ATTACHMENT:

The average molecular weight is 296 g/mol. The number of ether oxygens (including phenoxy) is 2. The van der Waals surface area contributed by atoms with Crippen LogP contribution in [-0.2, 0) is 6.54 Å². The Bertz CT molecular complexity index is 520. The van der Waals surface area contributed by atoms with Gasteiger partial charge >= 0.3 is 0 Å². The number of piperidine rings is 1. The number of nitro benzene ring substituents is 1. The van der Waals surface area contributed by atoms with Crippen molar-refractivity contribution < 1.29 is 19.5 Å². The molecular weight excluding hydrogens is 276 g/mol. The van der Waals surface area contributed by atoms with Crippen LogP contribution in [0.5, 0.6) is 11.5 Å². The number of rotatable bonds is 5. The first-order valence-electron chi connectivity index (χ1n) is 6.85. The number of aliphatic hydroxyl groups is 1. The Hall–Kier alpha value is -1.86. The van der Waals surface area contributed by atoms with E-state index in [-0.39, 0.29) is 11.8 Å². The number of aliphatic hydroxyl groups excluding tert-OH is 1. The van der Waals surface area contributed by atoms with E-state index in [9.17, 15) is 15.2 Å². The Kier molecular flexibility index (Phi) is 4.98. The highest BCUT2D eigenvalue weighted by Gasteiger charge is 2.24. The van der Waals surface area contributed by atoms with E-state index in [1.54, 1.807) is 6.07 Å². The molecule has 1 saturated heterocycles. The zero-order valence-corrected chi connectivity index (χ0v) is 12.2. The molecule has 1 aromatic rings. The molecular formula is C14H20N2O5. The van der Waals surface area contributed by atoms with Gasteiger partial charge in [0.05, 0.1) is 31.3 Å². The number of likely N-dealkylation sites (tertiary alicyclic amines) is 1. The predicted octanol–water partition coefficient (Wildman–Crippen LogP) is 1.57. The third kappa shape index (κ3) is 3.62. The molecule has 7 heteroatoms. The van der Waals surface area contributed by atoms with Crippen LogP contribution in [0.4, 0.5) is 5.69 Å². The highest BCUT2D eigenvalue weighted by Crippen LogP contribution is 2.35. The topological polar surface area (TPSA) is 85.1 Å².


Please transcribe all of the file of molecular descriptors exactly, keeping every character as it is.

The average molecular weight is 296 g/mol. The number of ether oxygens (including phenoxy) is 2. The van der Waals surface area contributed by atoms with Crippen LogP contribution in [-0.2, 0) is 6.54 Å². The Bertz CT molecular complexity index is 520. The van der Waals surface area contributed by atoms with Gasteiger partial charge >= 0.3 is 0 Å². The number of piperidine rings is 1. The number of nitro benzene ring substituents is 1. The van der Waals surface area contributed by atoms with Crippen molar-refractivity contribution < 1.29 is 19.5 Å². The molecular weight excluding hydrogens is 276 g/mol. The van der Waals surface area contributed by atoms with Crippen LogP contribution in [0.5, 0.6) is 11.5 Å². The number of rotatable bonds is 5. The first-order valence-electron chi connectivity index (χ1n) is 6.85. The number of aliphatic hydroxyl groups is 1. The Hall–Kier alpha value is -1.86. The van der Waals surface area contributed by atoms with E-state index in [-0.39, 0.29) is 11.8 Å². The number of aliphatic hydroxyl groups excluding tert-OH is 1. The van der Waals surface area contributed by atoms with E-state index in [9.17, 15) is 15.2 Å². The Kier molecular flexibility index (Phi) is 4.98. The highest BCUT2D eigenvalue weighted by Gasteiger charge is 2.24. The van der Waals surface area contributed by atoms with E-state index in [1.54, 1.807) is 6.07 Å². The molecule has 1 saturated heterocycles. The zero-order valence-corrected chi connectivity index (χ0v) is 12.2. The molecule has 1 aromatic rings. The molecular formula is C14H20N2O5. The van der Waals surface area contributed by atoms with Gasteiger partial charge in [0.05, 0.1) is 31.3 Å². The number of likely N-dealkylation sites (tertiary alicyclic amines) is 1. The predicted octanol–water partition coefficient (Wildman–Crippen LogP) is 1.57. The third kappa shape index (κ3) is 3.62. The molecule has 7 heteroatoms. The van der Waals surface area contributed by atoms with Crippen LogP contribution in [0.4, 0.5) is 5.69 Å². The highest BCUT2D eigenvalue weighted by Crippen LogP contribution is 2.35. The topological polar surface area (TPSA) is 85.1 Å².